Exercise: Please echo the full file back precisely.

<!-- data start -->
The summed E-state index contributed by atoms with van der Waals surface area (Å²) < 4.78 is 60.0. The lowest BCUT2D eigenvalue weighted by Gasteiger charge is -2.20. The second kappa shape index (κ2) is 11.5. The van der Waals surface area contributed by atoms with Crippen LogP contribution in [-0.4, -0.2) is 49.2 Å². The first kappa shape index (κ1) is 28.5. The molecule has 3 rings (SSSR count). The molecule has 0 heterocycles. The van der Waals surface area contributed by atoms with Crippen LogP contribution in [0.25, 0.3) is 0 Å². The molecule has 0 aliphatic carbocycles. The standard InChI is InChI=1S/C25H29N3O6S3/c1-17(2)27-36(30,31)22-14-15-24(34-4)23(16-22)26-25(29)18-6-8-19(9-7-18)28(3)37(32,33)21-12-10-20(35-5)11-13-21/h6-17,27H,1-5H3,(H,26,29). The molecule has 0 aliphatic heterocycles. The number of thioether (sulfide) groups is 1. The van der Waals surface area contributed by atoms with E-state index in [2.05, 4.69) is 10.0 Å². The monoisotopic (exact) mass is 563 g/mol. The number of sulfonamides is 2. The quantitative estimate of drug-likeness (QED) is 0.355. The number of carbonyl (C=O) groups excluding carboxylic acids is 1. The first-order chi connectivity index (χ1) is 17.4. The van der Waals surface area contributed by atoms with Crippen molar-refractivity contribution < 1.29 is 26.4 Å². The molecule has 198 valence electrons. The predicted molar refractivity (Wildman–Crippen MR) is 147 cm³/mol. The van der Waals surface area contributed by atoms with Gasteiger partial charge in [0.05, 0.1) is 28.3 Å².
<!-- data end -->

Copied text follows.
The summed E-state index contributed by atoms with van der Waals surface area (Å²) < 4.78 is 60.0. The lowest BCUT2D eigenvalue weighted by Gasteiger charge is -2.20. The second kappa shape index (κ2) is 11.5. The van der Waals surface area contributed by atoms with Crippen LogP contribution in [-0.4, -0.2) is 49.2 Å². The first kappa shape index (κ1) is 28.5. The molecule has 3 rings (SSSR count). The molecule has 0 heterocycles. The van der Waals surface area contributed by atoms with Crippen LogP contribution in [0.25, 0.3) is 0 Å². The molecule has 0 aliphatic carbocycles. The standard InChI is InChI=1S/C25H29N3O6S3/c1-17(2)27-36(30,31)22-14-15-24(34-4)23(16-22)26-25(29)18-6-8-19(9-7-18)28(3)37(32,33)21-12-10-20(35-5)11-13-21/h6-17,27H,1-5H3,(H,26,29). The molecule has 0 aliphatic heterocycles. The number of thioether (sulfide) groups is 1. The van der Waals surface area contributed by atoms with E-state index in [2.05, 4.69) is 10.0 Å². The monoisotopic (exact) mass is 563 g/mol. The number of sulfonamides is 2. The quantitative estimate of drug-likeness (QED) is 0.355. The number of carbonyl (C=O) groups excluding carboxylic acids is 1. The first-order chi connectivity index (χ1) is 17.4. The van der Waals surface area contributed by atoms with Crippen molar-refractivity contribution < 1.29 is 26.4 Å². The molecule has 198 valence electrons. The predicted molar refractivity (Wildman–Crippen MR) is 147 cm³/mol. The van der Waals surface area contributed by atoms with Gasteiger partial charge in [0.05, 0.1) is 28.3 Å².